MJO/ENSO Forecast


Active MJO Vaporized - Low Pressure Bias to Dissipate in Pacific - The Future is Uncertain

The Madden Julian Oscillation is a periodic weather cycle that tracks east along the equator circumnavigating the globe. It is characterized in it's Inactive Phase by enhanced trade winds and dry weather over the part of the equator it is in control of, and in it's Active Phase by slackening if not an outright reversing trade winds while enhancing precipitation. The oscillation occurs in roughly 20-30 day cycles (Inactive for 20-30 days, then Active for 20-30 days) over any single location on the planet, though most noticeable in the Pacific. During the Active Phase in the Pacific the MJO tends to support the formation of stronger and longer lasting gales resulting in enhanced potential for the formation of swell producing storms. Prolonged and consecutive Active MJO Phases in the Pacific help support the formation of El Nino. During the Inactive Phase the jet stream tends to split resulting in high pressure and less potential for swell producing storm development. Wind anomalies in the Kelvin Wave Generation Area (KWGA) are key for understanding what Phase the MJO is in over the Pacific. The KWGA is located on the equator from 135E-170W and 5 degs north and south (or on the equator from New Guinea east to the dateline). West wind anomalies in the KWGA suggest the Active Phase of the MJO in the Pacific, and east anomalies suggests the Inactive Phase. In turn the Active Phase strengthens and the Inactive Phase weakens the jetstream, which in turn enhances or dampens storm production respectively in the Pacific.The paragraphs below analyze the state of the MJO in the Pacific and provide forecasts for MJO activity (which directly relate to the potential for swell production).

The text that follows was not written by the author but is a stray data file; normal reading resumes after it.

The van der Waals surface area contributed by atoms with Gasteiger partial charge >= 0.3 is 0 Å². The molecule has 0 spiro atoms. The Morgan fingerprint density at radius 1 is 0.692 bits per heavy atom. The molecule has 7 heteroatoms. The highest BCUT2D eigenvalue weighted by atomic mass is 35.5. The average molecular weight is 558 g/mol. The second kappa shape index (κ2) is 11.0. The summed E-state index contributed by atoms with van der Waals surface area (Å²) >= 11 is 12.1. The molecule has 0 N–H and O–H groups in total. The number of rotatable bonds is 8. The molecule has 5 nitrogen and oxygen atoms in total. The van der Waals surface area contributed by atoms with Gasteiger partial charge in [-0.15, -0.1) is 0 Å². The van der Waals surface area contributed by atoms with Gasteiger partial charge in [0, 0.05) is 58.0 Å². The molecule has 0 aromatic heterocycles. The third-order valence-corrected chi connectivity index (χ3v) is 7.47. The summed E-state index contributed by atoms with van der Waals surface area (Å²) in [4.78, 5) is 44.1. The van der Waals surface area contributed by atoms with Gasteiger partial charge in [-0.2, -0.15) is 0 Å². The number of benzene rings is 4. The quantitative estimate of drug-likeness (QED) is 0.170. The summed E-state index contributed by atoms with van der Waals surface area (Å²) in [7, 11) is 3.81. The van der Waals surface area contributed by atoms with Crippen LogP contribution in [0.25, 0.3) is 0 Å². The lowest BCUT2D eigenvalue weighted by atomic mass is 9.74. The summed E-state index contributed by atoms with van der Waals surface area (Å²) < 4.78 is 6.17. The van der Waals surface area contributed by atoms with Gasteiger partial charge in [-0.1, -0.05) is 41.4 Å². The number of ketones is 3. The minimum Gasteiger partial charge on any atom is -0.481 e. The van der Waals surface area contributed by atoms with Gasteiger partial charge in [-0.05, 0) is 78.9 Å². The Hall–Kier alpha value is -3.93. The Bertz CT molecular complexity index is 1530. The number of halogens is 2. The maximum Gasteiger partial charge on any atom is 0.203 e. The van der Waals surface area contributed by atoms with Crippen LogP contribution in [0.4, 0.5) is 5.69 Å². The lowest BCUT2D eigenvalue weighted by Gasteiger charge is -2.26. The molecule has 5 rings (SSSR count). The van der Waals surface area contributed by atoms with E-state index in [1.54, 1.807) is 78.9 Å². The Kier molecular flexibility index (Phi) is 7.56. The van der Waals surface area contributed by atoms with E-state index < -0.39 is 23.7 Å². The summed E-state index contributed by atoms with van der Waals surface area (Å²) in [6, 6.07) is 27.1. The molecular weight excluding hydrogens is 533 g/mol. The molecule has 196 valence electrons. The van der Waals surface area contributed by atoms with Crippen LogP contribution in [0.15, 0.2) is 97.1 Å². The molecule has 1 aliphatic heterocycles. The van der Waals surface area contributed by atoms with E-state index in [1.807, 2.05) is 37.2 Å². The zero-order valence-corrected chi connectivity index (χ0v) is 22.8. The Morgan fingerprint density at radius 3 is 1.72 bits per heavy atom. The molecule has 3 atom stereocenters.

Overview: La Nina started developing in early 2016, but westward displaced and generally weak. And by March 2017, it was gone with suspicious warming developing along South America and over the Galapagos to a point south of Hawaii. By May the atmosphere returned to a neutral configuration but then in July east anomalies started building in the KWGA and did not stop, with cold water upwelling over the the Nino1.2 and 3.4 areas, indicative of La Nina. A double dip La Nina was in control and continued through the Winter of 2017-2018. But warming started building along the South and Central American coast in early March 2018 associated with two upwelling Kelvin Waves, and continued trying to build over equatorial waters over the Summer and Fall, but not enough to declare El Nino and not coupled with the atmosphere. In January 2019, those warm waters were fading, but then rebuilt late in Feb associated with Kelvin Wave (#3). But as of early June warm water was fading and the outlook did not favor El Nino come Fall.

Summer 2019 = 5.5 (California & Hawaii)
Rating based on a 1-10 scale: 1 being the lowest (small and infrequent surf conditions), 5 being normal/average, and 10 being extraordinary (frequent events of large, long period swells)

Rationale: Assuming the PDO has moved to the warm phase and that weak borderline El Nino condition continue , and assuming a weak ocean-atmospheric coupling holds and ocean temperature anomalies in Nino3.4 hold in the +0.8 deg range, there is good probability for slightly enhanced storm production in the South Pacific during the Northern Hemisphere Summer time months. There is slightly increased intensity in number of storm days and storm intensity, resulting in slightly increased odds for larger than normal swell, with increased duration and higher than normal period. This should be significantly better than the past 2 Summer seasons.

KWGA/Equatorial Surface Wind Analysis & Short-term Forecast (KWGA - Kelvin Wave Generation Area - The area 5 degrees north and south of the equator from 170W to 135E)
Analysis (TAO Buoys): As of (6/24) 5 day average winds were solidly from the east over the Eastern equatorial Pacific holding over the Central Pacific but far weaker in the West Pacific/KWGA and with one sensor indicating wind coming from the west. Anomalies were neutral over the East equatorial Pacific turning modest easterly over the Central Pacific then turning light to moderate westerly over the KWGA.
1 Week Forecast (GFS Model): On (6/25) weak west anomalies were over the core of the KWGA but with solid east anomalies encroaching from the east to 175E. The forecast is for west anomalies holding lightly over the entirety of the KWGA but with east anomalies building west to 150E (6/27-6/29) then vaporizing with light west anomalies filling the entirety of the KWGA through the end of the model run on 7/2. There is to be a gentle support for storm development through the end of the model run.

Kelvin Wave Generation Area wind monitoring model: West and East

Longer Range MJO/WWB Projections: